Michael Kelly

Iconoclasm and Aesthetics

Kelly, Michael, Iconoclasm and Aesthetics, Cambridge, 2003, 204pp, $60.00 (hbk), ISBN 0521822092.

Reviewed by J.M. Bernstein , New School for Social Research

If the heartbeat of philosophy is the separation of appearance from reality, and if the lifeblood of art is interrogation of the world of appearances, then will not philosophy almost inevitably approach art with the severest mistrust - either denying the legitimacy of art's adherence to mere appearings or, turning art against itself, showing that the appearances point to a reality separate from themselves after all? Can philosophy acknowledge the claims of art without denying itself? Can art tolerate philosophical comprehension without becoming so tortured out of ontological shape that it stops being itself? Are not philosophy's repudiations of art (the long arm of the great Platonic expulsion of the poets) and its appropriations of art as a deferred giver of truth (the Aristotelian saving gesture) both ways of denying of art, of destroying art as art? Can philosophy be other than iconoclastic when it comes to art?

In this crisply argued and probing monograph, Michael Kelly contends that iconoclasm - understood as a "combination of disinterest and distrust in art that stems from a tendency to inscribe a deficiency into the very conception (or ontology) of art" (xi) - is a pervasive effect of the way in which even philosophers apparently sympathetic to art conceptualize it. Hence, the way in which Heidegger, Adorno, Derrida, and Danto are interested in art turns into a systematic and corrosive disinterest. More precisely, the philosophical interest in the universality of art - interest in its truth or essence or meaning or transcendental conditioning or definition - becomes for these philosophers constitutive of art, overwhelming other considerations and leading them to abstract art from its historical condition. But insofar as art is conditioned by its historical particularity, then to abstract art from those conditions is equivalent to disinterest in art. Iconoclasm, then, is the upshot of a systematic dehistoricizing of art in the name of a putative universality the philosopher brings to his encounter with art.

In prosecuting this thesis, Kelly pointedly triangulates each philosopher with both an artist and an art critic or historian in order to demonstrate exactly how a philosophical interest can reveal itself, in a concrete and specific instance, as disinterest, which can thus stand for the iconoclasm of that position generally. Heidegger's account of van Gogh's painting of the peasant woman's shoes in "On the Origin of the Work of Art" thus is paired with Meyer Schapiro's well-known critique that the shoes - if the painting is the one Schapiro thinks it must be but which Heidegger does not even bother to identify - almost certainly were van Gogh's own, and that even if they were not, in the light of his practice generally, the painting must still be thought to be a self-portrait. More tendentiously, Kelly construes Benjamin Buchloh's famous 1986 interview with Gerhard Richter as a dialogue between an Adornoian theorist and a skeptical practitioner, with Richter parrying each of Buchloh's extreme analyses of his paintings (as end-of-art anti-paintings) with quiet demurs and denials. Derrida's theory of art, as it appears in The Truth in Painting and the catalogue for his curated show Memoirs of the Blind, the Self-Portrait and Other Ruins, is paired with the highly allegorical paintings of Mark Tansey, especially a (1990) and White on White (1986), both in themselves and as they are interpreted by Arthur Danto (here playing the role of art historian). Finally, Danto's own philosophy of art is set into motion as his analyses of the work of Cindy Sherman (the Untitled Film Stills as mythic representations of "The Girl" in her myriad embodiments) are contrasted with those of the art historian Rosalind Krauss, who contends that Sherman's deployments of the photographic means of representation are for the sake of fragmenting and displacing mythic meanings.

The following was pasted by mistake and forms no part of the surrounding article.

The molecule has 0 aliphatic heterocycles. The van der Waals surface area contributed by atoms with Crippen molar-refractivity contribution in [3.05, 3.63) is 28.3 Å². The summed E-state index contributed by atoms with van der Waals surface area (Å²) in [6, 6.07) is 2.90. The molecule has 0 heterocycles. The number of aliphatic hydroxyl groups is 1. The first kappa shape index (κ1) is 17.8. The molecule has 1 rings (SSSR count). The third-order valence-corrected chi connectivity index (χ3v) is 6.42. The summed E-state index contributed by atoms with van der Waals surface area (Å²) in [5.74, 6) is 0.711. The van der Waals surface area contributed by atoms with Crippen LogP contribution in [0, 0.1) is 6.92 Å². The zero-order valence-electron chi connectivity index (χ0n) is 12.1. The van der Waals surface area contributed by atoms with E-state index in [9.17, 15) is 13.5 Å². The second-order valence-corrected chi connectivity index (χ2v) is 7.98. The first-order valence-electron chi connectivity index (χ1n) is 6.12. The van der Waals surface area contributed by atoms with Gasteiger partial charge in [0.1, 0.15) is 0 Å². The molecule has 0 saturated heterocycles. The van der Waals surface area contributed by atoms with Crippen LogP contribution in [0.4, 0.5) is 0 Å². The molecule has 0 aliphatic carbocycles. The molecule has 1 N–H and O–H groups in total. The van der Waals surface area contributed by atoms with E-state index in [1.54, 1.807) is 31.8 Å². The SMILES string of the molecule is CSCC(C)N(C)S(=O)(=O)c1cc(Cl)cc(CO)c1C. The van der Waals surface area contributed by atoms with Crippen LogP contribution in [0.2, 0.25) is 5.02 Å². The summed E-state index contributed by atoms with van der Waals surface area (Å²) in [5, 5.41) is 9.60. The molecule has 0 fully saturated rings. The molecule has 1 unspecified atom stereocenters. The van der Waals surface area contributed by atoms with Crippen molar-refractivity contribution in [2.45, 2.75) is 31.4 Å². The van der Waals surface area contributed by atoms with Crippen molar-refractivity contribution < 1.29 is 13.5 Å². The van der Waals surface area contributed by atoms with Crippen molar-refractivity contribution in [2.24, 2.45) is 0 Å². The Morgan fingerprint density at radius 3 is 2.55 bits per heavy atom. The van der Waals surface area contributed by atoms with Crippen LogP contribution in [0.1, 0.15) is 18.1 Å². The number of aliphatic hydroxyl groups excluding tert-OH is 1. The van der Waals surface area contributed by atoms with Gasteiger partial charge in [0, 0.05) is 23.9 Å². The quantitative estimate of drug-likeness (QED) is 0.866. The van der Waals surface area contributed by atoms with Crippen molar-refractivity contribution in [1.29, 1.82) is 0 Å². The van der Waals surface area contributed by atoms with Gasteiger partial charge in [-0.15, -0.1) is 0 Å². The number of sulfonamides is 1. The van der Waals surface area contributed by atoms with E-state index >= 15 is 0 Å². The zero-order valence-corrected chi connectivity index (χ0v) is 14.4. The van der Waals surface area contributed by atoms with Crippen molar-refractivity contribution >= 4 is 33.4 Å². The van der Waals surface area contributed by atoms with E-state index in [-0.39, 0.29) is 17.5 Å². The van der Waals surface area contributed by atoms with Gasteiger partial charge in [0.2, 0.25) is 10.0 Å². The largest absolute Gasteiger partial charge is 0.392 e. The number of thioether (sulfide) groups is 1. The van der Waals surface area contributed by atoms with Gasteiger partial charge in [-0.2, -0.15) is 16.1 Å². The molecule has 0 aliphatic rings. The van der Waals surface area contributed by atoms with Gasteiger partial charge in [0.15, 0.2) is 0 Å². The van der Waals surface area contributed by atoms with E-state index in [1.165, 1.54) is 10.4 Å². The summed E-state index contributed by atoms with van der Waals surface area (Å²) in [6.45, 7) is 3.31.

Kelly's espousal of the claims of the history of art, including art's own continual implicit reflective self-comprehension, is a welcome, pointed and procedurally apt response to his diagnosis of iconoclasm - there can be no doubt that more attention to concrete cases is a step toward a more self-aware philosophy of art. Nonetheless, in detail, as Kelly is aware, the reference to art history is not unequivocal: both Schapiro (on van Gogh) and Krauss (on Sherman) are not just art historians, but possess weighty art theories of their own, which while certainly more attuned to historical specificity (than Heidegger) and the material elements of the photographic image (than Danto), carry what might be regarded as their own iconoclastic baggage. Does sheer responsiveness to and interest in art historical detail necessarily provide insurance against iconoclasm? Buchloh's ascription of a systematically negative practice of painting to Richter cannot easily be aligned with the Adorno of Aesthetic Theory since there, as everywhere, negation dialectically turns into affirmation, art's materialist promise of happiness. And Mark Tansey's response in painting to the claims of deconstruction critique a vulgar conception of it, without really touching on its larger claims. But the point needs generalizing: the implicit reflection on the meaning of art in any given art work or series of works by any artist can be as historically insensitive or dogmatic or misguided as the iconoclastic pronouncements of any philosopher; e.g., I understand why Frank Stella became the exorbitant painter he did, how his late paintings take a stand against the purism of high modernist theory inspired by Clement Greenberg, but they are still grandly vulgar paintings that do nothing to renew painting or respond to the deadlock of late modernism. Painting can err, and err reflectively, just as crudely as theory.